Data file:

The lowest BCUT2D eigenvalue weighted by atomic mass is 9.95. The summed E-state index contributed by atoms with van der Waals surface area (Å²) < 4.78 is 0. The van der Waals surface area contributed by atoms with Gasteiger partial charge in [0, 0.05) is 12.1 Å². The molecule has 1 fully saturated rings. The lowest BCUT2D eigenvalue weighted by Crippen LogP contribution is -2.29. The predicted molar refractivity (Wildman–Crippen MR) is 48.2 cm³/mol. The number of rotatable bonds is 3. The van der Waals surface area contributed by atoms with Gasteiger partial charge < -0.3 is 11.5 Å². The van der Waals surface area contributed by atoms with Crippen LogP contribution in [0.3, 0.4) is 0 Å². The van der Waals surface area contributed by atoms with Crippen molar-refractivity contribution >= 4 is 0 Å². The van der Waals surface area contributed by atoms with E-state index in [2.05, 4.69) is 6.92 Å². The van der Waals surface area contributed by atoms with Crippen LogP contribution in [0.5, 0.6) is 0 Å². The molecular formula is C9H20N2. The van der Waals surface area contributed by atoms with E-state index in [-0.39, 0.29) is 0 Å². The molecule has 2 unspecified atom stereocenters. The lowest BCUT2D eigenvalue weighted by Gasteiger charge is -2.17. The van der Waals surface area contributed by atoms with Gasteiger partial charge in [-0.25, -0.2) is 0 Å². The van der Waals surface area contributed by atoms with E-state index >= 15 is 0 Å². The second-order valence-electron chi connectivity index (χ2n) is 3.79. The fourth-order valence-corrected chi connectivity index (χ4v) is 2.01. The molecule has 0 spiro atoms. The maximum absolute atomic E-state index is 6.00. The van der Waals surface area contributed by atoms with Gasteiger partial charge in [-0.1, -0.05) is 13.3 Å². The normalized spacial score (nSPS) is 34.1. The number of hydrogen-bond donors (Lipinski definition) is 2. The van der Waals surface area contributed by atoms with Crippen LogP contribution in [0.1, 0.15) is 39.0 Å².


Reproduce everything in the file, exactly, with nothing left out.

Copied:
The lowest BCUT2D eigenvalue weighted by atomic mass is 9.95. The summed E-state index contributed by atoms with van der Waals surface area (Å²) < 4.78 is 0. The van der Waals surface area contributed by atoms with Gasteiger partial charge in [0, 0.05) is 12.1 Å². The molecule has 1 fully saturated rings. The lowest BCUT2D eigenvalue weighted by Crippen LogP contribution is -2.29. The predicted molar refractivity (Wildman–Crippen MR) is 48.2 cm³/mol. The number of rotatable bonds is 3. The van der Waals surface area contributed by atoms with Gasteiger partial charge < -0.3 is 11.5 Å². The van der Waals surface area contributed by atoms with Crippen LogP contribution in [0.3, 0.4) is 0 Å². The van der Waals surface area contributed by atoms with Crippen molar-refractivity contribution >= 4 is 0 Å². The van der Waals surface area contributed by atoms with E-state index in [2.05, 4.69) is 6.92 Å². The van der Waals surface area contributed by atoms with Crippen LogP contribution in [0.5, 0.6) is 0 Å². The molecular formula is C9H20N2. The van der Waals surface area contributed by atoms with E-state index in [-0.39, 0.29) is 0 Å². The molecule has 2 unspecified atom stereocenters. The lowest BCUT2D eigenvalue weighted by Gasteiger charge is -2.17. The van der Waals surface area contributed by atoms with Gasteiger partial charge in [-0.25, -0.2) is 0 Å². The van der Waals surface area contributed by atoms with E-state index >= 15 is 0 Å². The second-order valence-electron chi connectivity index (χ2n) is 3.79. The fourth-order valence-corrected chi connectivity index (χ4v) is 2.01. The molecule has 0 spiro atoms. The maximum absolute atomic E-state index is 6.00. The van der Waals surface area contributed by atoms with Gasteiger partial charge in [-0.1, -0.05) is 13.3 Å². The normalized spacial score (nSPS) is 34.1. The number of hydrogen-bond donors (Lipinski definition) is 2. The van der Waals surface area contributed by atoms with Crippen LogP contribution in [0.1, 0.15) is 39.0 Å².